Note that this is the uptown location for Pace.
The Art F City Writer’s Auction
The clock’s a-ticking, readers, to bid on the auction items for the official Art F City “Writer’s Auction.” If you like what you’re reading right now, and you have a couple thousand dollars to blow, why not spend it on a work by, say, Jayson Musson, Ann Hirsch, Alex Da Corte? I, for one, am really bummed that I can’t afford Ann Hirsch’s “Twelve,” her e-novella on a signed, personalized jailbroken iPad, which I believe is an example of contemporary, complex feminism as its best. Bid by Thursday, or forever miss out on works by some of the most promising artists working today.
17 Venues in Bushwick12-6 PM Website
Bushwick Expo: “Exchange Rates”
It’s a Bushwick blitz! This weekend, a survey of international and local art span seventeen Bushwick spaces in something that has to do with alternative economies. “Exchange Rates” is organized around the idea of different currencies and rates of exchange. Art barters? It’s unclear, but the organizers do note that this is not an art fair. In any case, you get to see a ton of art organized by Bushwick stalwarts Stephanie Theodore, Paul D’Agnostino, Karl England, Ben Street, and Charlie Levine.
The event runs through Sunday. Click through the event link for participating venues.
The New School66 Fifth Avenue
“My Brooklyn” Screening
Don’t want to see a repeat of the Williamsburg waterfront? Then go check out “My Brooklyn” at the New School.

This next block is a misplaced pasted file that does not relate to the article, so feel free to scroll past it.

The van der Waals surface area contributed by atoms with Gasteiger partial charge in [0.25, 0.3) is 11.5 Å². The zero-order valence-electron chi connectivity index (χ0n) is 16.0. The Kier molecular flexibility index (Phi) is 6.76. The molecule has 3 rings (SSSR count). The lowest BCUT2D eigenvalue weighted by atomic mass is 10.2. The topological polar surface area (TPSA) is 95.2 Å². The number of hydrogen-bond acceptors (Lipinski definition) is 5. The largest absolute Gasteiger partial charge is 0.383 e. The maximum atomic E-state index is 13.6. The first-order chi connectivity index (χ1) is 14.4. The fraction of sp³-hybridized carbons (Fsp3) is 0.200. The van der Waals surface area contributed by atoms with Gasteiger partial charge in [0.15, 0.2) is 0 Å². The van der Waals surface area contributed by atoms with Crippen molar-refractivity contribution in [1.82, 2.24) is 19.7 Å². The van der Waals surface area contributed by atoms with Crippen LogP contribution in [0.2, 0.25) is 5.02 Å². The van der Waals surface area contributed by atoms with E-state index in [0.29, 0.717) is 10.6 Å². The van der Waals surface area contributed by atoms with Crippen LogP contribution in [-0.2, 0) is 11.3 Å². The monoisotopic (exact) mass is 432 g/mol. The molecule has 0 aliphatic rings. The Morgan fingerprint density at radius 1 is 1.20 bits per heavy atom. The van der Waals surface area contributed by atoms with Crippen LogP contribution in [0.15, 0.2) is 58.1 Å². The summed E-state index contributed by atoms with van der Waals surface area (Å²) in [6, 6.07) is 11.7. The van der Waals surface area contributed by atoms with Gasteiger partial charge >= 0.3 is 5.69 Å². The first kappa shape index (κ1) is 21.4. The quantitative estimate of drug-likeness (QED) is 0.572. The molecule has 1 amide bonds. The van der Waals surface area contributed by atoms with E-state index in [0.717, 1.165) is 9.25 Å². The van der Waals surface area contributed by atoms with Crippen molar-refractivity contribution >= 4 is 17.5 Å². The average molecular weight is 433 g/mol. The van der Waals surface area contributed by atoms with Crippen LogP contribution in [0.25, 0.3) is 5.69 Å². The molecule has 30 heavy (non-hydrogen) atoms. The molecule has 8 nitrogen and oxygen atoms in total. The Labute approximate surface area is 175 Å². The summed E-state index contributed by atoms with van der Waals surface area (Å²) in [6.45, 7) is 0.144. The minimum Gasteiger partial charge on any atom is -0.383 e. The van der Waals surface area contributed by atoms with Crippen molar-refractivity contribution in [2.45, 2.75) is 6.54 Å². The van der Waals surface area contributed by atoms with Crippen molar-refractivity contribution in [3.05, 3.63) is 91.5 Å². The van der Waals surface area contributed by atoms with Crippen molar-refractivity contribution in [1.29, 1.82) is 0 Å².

The film gives a first-person gentrifier’s account in understanding her place in her borough and more specifically the Fulton Mall area while weaving in historical footage, interviews, and personal reflection. The film also features urban planner Tom Angotti, whose book New York For Sale is a definitive volume on the life and death of community-based planning in this city—pretty much summing up how New York got to the point it has today. If you’re trying to save your neighborhood, this book’s history on the ins and outs of the New York development machine with save you a ton of time.
AUX Performance Space319 North 11th Street, 3rd Floor
ESP TV Taping
Whitney here: I’m going to push you all to come out to the finale of my curatorial performance series “SCHMARTWORLD” in Philadelphia, because objectively, this is going to be the best thing ever. ESP TV has assembled a performance line-up from Philly and elsewhere, and it’s going to be unlike anything I’ve seen in the past couple of years: chromakey makeovers by Erica Prince and a Televisual Opera by Rachel Mason, on stage sets by Peter Burr. This is an experimental TV blow-out, and you can watch them tape it live.
-Rachel Mason’s “The Lives of Hamilton Fish” Televisual Opera
-Video Stage Sets by peter burr
-Dance Performance by No Face Performance Group
-ChromaKey Makeovers by Erica Prince
-Shirley Clarke’s “The Tee Pee Video Space Troupe: The First Years”
Video by Andrew Jeffrey Wright & Rose Luardo
This is going to be a giant fucking bonanza, you guys. Here’s a photo of me with a Rocky Impersonator at Jenny Drumgoole’s performative lecture last weekend:
You gotta come see this.
PS122-25 Jackson Ave
Long Island City
Artists: Stop oppressing everybody, and yourselves, and retire publically at PS1 on Sunday where Bob and Roberta Smith has put out a call for all of you to quit. Artists are invited to show their work one last time in PS1’s second floor galleries before throwing it away in the museum’s dumpsters which will be emptied unceremoniously throughout the show. But it’s not a total loss; those who commit to a pledge “I PROMISE NEVER TO MAKE ART AGAIN” get an “I AM NO LONGER AN ARTIST” badge!